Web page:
Do you have ideas and thoughts about must see stuff at VeloCity or in The Netherlands? As you probably can imagine, I've gotten a few "Please cover this/me/come to our city too!" pitches via email and many asks on social media as to what my plans are. Please feel free to leave ideas in the comments field below or tweet them to @Streetfilms or @PurpleClarence. Just keep in mind I am only one person and I make all the videos at Streetfilms. I usually spend almost every moment of the day while daylight shooting films, so I can't do everything.

Finally, I'd like to thank the organizers of VeloCity 2017 for granting me a press pass so I may attend. Without that there is no way I could put enough funding to really make this happen. And if you want to see more about biking in The Netherlands, Streetfilms has a nice pod of work from over the years you can browse by clicking this link.

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Checking out Silver Line Demo in Boston and more!

For the second year in a row, Streetfilms is working closely with TransitCenter to produce a series of videos about how people are organizing, planning, and winning better transit in American cities.

As such, I was recently in Boston talking to the Livable Streets Alliance about what they and their many local partners are doing to help speed up bus service. I happened to be in town during the two-week Silver Line Demo, a trial period during which riders can board the bus at all three doors, not just at the front.

As you can see, it was a rather dramatic change:

When I travel, I usually notice a heck of a lot more than what I am on assignment to document. So I grab what I can. While waiting for a meeting on this trip, I found myself wandering around Boston's car-free Downtown Crossing during lunch hour. It's always been a comfortable public space, and it keeps getting better.

Here's a short montage of people out in the middle of the day:

While in Cambridge getting some footage of buses, I came across what I'm calling a "sidewalk-assist" Copenhagen left turn. It's not the first one I've seen by any stretch, but I had enough time to get good footage showing it in action. The intersection is very difficult for cyclists, and it's great to have this option if you feel you need it:

The entire intersection is complicated, with lots of people walking and biking to a major transit station nearby. There are L-O-N-G wait times for a green light, no matter how you're getting around. If I had transportation superpowers, I would make one of the connecting streets car-free to create a more regular intersection and get a new pedestrian plaza in the bargain.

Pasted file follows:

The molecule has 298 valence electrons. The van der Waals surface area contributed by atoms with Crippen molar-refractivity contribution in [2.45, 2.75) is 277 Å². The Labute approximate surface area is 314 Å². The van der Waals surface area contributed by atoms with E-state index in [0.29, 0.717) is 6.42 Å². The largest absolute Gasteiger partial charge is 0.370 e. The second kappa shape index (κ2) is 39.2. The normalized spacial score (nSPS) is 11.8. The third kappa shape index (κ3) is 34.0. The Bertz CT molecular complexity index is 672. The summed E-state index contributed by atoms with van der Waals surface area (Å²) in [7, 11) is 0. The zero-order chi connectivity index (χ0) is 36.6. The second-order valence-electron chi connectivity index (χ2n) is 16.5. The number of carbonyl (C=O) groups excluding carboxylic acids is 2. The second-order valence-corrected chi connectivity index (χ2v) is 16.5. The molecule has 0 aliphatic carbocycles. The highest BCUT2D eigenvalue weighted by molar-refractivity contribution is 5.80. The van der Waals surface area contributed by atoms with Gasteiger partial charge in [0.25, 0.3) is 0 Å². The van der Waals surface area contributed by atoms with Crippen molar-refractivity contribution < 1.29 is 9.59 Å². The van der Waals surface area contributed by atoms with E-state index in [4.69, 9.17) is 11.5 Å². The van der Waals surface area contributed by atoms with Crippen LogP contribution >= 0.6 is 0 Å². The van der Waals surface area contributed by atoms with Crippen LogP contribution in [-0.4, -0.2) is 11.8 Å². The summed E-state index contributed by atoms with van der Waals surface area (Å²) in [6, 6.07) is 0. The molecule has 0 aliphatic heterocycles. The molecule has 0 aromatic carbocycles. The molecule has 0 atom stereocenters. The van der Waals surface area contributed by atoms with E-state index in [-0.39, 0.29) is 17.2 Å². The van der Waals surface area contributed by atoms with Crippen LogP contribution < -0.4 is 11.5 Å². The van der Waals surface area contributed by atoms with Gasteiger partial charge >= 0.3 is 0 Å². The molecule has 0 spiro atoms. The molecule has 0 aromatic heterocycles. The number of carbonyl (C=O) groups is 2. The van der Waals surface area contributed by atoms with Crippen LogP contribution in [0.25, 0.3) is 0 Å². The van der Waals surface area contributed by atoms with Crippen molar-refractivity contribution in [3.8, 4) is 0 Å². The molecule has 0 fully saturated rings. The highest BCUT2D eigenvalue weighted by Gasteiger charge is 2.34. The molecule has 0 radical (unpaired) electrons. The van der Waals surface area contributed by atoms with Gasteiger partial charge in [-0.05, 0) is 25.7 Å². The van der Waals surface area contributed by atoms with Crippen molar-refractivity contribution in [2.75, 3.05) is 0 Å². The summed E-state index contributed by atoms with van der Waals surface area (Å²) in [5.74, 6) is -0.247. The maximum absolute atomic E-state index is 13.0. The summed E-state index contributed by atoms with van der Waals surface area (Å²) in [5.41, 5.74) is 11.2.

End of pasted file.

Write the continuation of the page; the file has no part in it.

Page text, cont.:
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Editorial: The Mayor, NYPD (115th Precinct) & DOT Must Do More to Make Our Streets Safer

Yeah I'm livid.

Thursday night, for the third time in less than 6 months near my home, a pedestrian was killed by an irresponsible motorist. And to make it even more tragic: two of these victims were small children crushed while being pushed in strollers.  I'm the dad to a young son so it breaks my heart. We've had brushes with drivers nearly hitting us while crossing legally with the light. I can't imagine my life without my son, the families must be devastated.

All three happened about a mile from my home on 85th Street. All three happened in NYPD's 115th precinct.

What will it take?

We really need NYPD to do its job. I met a few officers from the 115th Precinct recently at a Jackson Heights meeting (where I live) following the death of Henry Boimel, killed by a turning Uber driver in January. Yes, the officers all seemed like nice folks. And, look, I'm sure sometimes their job is tough. But the department needs to start getting really serious about cracking down on traffic violence and intimidation by motorists. At that meeting many people complained about dangerous right turning vehicles on 37th Avenue. I walk it nearly every day. And still haven't seen any stepped up enforcement by the 115th since. I hope they have. I hope I'm wrong.


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Showcasing Great Policies to Help Minimize Car Ownership

At Streetfilms we've got 800+ videos now of all sorts. All available for you to show or screen for your community or elected leaders and to enlighten and change minds.

One thing we are always looking for is trying to explain or implement policies that help create a lower car ownership rates, that of course is the primary goal in cities as the fewer cars there are the more space for people and efficient forms of transportation.

So we're always jumping into the archives looking to clump together videos to help. Thus here are some good best practices from the vault!














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Great 2016 Streetfilm shorts you probably missed – Here in one post!

Every year, there are a few dozen excerpts, extended mixes and bonus shorts that we post on Vimeo but not here on Streetfilms. Why? Because we don't want to clutter the site because some of these videos we really don't expect too many plays whether due to quick turnaround, subject matter or redundancy. Thus, you could have watched every single video posted on Streetfilms and still missed a couple of gems or useful tools for your advocacy.